I watched my Mom do this thing with grace — and sometimes with frustration. This “sandwich generation” season I find myself in has me thinking about my Mom a lot. It’s been nearly three years since she passed, rather suddenly and too soon, and it’s meant a huge adjustment for all of us, especially Dad. She was the glue that held us together. And, she’s the one who told Dad where he needed to go and what to do next. He’s lost without her.
Today, rather than an essay about Mother’s Day, I’m directing you to a piece I wrote for The Perennial Gen blog about my Dad. It’s a little edgy, maybe even harsh. Certainly, it’s real. Definitely, it’s written in love. This is where we are today, doing life without Mom. Because she was a faithful follower of this blog, she’d have read this and told me she didn’t appreciate having her picture on here. But, I had to include this photo of her, taken at our house by one of our sons. I think she’s beautiful.
Being present at both ends of the age spectrum is where I find myself now, with four grown sons and a Dad who needs me (and my siblings) more than ever. Maybe it’s where you find yourself, too.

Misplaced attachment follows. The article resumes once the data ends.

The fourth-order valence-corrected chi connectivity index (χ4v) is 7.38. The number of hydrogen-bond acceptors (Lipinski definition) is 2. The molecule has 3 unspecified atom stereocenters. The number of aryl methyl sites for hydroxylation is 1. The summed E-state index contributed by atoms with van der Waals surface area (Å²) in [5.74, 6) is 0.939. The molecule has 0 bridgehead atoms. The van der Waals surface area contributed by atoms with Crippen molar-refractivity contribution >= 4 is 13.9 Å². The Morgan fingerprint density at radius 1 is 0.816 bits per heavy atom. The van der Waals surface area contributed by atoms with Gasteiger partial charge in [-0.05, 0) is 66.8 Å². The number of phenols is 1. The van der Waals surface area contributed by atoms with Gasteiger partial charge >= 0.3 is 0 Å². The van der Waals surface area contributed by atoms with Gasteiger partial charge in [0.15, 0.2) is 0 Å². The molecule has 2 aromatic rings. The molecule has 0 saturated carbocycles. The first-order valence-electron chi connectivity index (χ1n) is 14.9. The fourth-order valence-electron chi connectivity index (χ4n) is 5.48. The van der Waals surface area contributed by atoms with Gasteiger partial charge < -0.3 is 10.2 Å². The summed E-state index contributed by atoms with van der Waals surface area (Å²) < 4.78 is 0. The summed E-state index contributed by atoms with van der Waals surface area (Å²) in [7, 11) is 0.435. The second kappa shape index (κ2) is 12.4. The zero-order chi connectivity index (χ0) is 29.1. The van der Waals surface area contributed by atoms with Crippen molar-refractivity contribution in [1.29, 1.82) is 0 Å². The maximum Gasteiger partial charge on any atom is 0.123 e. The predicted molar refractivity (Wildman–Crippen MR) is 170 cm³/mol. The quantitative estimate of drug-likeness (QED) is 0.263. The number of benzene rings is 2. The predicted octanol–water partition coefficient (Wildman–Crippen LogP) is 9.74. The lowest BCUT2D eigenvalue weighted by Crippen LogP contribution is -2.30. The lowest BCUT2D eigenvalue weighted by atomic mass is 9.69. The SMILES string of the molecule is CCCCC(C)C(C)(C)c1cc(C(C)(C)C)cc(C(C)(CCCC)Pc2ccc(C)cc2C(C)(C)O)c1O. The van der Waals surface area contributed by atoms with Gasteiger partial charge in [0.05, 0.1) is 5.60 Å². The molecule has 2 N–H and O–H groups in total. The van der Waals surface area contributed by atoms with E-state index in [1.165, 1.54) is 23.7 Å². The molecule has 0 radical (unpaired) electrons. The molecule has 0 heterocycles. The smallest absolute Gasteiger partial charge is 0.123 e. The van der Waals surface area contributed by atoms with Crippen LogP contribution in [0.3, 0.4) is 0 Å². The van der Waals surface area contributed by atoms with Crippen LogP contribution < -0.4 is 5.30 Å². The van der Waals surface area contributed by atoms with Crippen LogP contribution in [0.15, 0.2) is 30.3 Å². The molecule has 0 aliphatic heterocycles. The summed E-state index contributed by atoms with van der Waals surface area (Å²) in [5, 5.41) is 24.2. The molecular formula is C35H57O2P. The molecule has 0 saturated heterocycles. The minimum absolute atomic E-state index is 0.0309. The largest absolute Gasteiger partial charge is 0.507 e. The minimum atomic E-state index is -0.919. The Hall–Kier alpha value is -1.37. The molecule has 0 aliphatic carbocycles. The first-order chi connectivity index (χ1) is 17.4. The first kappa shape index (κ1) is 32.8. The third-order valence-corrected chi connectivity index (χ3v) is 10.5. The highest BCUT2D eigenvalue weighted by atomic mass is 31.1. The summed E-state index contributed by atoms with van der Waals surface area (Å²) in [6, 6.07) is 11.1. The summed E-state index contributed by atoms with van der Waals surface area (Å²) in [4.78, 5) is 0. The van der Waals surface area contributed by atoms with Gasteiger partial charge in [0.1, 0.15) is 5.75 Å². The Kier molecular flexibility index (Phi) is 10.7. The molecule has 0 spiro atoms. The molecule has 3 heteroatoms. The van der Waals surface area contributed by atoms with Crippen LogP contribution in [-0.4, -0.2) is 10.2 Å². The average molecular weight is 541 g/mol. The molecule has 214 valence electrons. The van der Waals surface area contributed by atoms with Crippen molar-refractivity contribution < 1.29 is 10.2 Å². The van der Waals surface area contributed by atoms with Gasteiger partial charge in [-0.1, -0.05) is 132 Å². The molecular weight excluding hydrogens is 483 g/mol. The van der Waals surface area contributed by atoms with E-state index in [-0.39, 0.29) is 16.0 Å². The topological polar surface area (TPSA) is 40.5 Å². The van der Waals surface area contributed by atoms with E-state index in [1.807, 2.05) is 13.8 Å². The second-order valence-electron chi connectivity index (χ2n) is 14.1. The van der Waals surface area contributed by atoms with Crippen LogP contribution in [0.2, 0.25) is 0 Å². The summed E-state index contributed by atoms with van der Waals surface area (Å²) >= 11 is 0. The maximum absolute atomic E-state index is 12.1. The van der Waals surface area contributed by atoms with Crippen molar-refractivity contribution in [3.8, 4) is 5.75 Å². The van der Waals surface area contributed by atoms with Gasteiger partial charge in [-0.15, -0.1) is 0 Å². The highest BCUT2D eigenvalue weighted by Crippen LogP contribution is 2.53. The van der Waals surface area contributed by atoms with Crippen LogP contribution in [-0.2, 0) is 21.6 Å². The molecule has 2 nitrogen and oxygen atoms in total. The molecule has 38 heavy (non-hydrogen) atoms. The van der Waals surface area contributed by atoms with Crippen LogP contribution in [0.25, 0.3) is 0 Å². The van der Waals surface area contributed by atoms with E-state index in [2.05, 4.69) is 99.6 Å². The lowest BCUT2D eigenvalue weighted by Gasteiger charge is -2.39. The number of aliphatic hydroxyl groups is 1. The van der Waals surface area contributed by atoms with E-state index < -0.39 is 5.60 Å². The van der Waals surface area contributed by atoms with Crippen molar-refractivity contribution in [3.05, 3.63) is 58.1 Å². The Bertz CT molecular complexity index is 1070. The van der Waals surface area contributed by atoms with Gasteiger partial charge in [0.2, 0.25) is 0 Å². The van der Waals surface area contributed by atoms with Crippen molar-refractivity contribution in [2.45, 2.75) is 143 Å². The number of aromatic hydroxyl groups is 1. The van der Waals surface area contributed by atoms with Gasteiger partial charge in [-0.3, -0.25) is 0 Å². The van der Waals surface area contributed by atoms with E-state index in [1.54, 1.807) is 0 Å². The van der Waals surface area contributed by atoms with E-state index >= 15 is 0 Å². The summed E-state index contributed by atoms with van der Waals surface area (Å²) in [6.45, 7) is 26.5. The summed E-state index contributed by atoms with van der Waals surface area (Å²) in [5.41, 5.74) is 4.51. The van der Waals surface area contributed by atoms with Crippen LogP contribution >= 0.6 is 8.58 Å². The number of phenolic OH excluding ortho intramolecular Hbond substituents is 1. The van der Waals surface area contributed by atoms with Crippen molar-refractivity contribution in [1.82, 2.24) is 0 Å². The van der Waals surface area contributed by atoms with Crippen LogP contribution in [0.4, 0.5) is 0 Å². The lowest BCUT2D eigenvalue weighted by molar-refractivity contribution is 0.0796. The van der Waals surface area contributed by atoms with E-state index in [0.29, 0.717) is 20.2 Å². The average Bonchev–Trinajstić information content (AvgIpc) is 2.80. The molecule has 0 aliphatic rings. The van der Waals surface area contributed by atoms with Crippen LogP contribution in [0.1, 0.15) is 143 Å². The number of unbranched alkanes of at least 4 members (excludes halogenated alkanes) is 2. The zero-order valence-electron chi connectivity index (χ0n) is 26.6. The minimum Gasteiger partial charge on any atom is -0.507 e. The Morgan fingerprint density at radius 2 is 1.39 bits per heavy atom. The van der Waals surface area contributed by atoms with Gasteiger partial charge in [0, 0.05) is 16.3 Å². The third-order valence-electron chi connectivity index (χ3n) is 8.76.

“Damn it all! What the f— am I doing here?”
It’s my dad’s birthday, and I’ve arrived at his assisted living facility with a stocking cap, some warm gloves and a new pair of long johns, hoping to keep his frail body warm while we travel through the countryside to his dentist appointment. He clearly isn’t impressed when I suggest he wear his warm winter coat. Considering his mood….(read more)
I hope you’ll spend some time at The Perennial Gen’s website. This beautiful space is “a safe place for Christian men and women in the second half of life.” It definitely feels that way to me. Each month, the blog will feature essays on a variety of topics. This month, it’s caregiving and living in the sandwich generation. Future topics will include physical changes, retirement, spiritual formation, mental health, food and hospitality. From their site:
This corner of the web is a space for those at midlife and beyond to nurture frank conversation about transitions in our faith, culture, church, relationships, vocation, and bodies. In this community of thoughtful Christian writers and readers–most in their second half of life–we:
Cultivate frank conversation about transitions in our faith, culture, church, relationships, vocation, and bodies
Inspire intergenerational relationship and invite older women out of the shadows
Encourage new paths, purpose, and calling in the lives of people over 50
Invite those of other beliefs and stages of life to engage with us